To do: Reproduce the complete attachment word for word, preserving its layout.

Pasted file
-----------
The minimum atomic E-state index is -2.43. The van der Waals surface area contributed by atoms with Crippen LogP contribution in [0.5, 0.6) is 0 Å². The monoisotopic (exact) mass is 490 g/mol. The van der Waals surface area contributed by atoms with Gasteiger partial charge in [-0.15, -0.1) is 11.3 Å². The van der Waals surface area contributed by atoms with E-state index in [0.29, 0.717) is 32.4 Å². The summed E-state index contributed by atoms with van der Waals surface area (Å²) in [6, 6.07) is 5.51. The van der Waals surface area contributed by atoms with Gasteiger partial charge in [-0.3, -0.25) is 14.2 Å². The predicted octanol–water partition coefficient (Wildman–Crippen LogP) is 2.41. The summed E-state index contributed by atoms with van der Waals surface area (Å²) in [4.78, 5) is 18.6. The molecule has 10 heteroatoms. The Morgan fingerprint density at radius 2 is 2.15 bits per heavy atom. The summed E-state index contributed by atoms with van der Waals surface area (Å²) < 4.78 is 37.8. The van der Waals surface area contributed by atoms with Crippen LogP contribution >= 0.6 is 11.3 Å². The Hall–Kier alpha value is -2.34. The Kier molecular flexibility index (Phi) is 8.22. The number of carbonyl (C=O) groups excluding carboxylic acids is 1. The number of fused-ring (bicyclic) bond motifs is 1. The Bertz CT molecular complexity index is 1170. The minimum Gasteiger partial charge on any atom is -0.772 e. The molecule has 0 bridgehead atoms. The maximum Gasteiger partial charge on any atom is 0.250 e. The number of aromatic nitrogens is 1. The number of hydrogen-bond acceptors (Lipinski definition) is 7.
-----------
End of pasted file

The minimum atomic E-state index is -2.43. The van der Waals surface area contributed by atoms with Crippen LogP contribution in [0.5, 0.6) is 0 Å². The monoisotopic (exact) mass is 490 g/mol. The van der Waals surface area contributed by atoms with Gasteiger partial charge in [-0.15, -0.1) is 11.3 Å². The van der Waals surface area contributed by atoms with E-state index in [0.29, 0.717) is 32.4 Å². The summed E-state index contributed by atoms with van der Waals surface area (Å²) in [6, 6.07) is 5.51. The van der Waals surface area contributed by atoms with Gasteiger partial charge in [-0.3, -0.25) is 14.2 Å². The predicted octanol–water partition coefficient (Wildman–Crippen LogP) is 2.41. The summed E-state index contributed by atoms with van der Waals surface area (Å²) in [4.78, 5) is 18.6. The molecule has 10 heteroatoms. The Morgan fingerprint density at radius 2 is 2.15 bits per heavy atom. The summed E-state index contributed by atoms with van der Waals surface area (Å²) < 4.78 is 37.8. The van der Waals surface area contributed by atoms with Crippen LogP contribution >= 0.6 is 11.3 Å². The Hall–Kier alpha value is -2.34. The Kier molecular flexibility index (Phi) is 8.22. The number of carbonyl (C=O) groups excluding carboxylic acids is 1. The number of fused-ring (bicyclic) bond motifs is 1. The Bertz CT molecular complexity index is 1170. The minimum Gasteiger partial charge on any atom is -0.772 e. The molecule has 0 bridgehead atoms. The maximum Gasteiger partial charge on any atom is 0.250 e. The number of aromatic nitrogens is 1. The number of hydrogen-bond acceptors (Lipinski definition) is 7.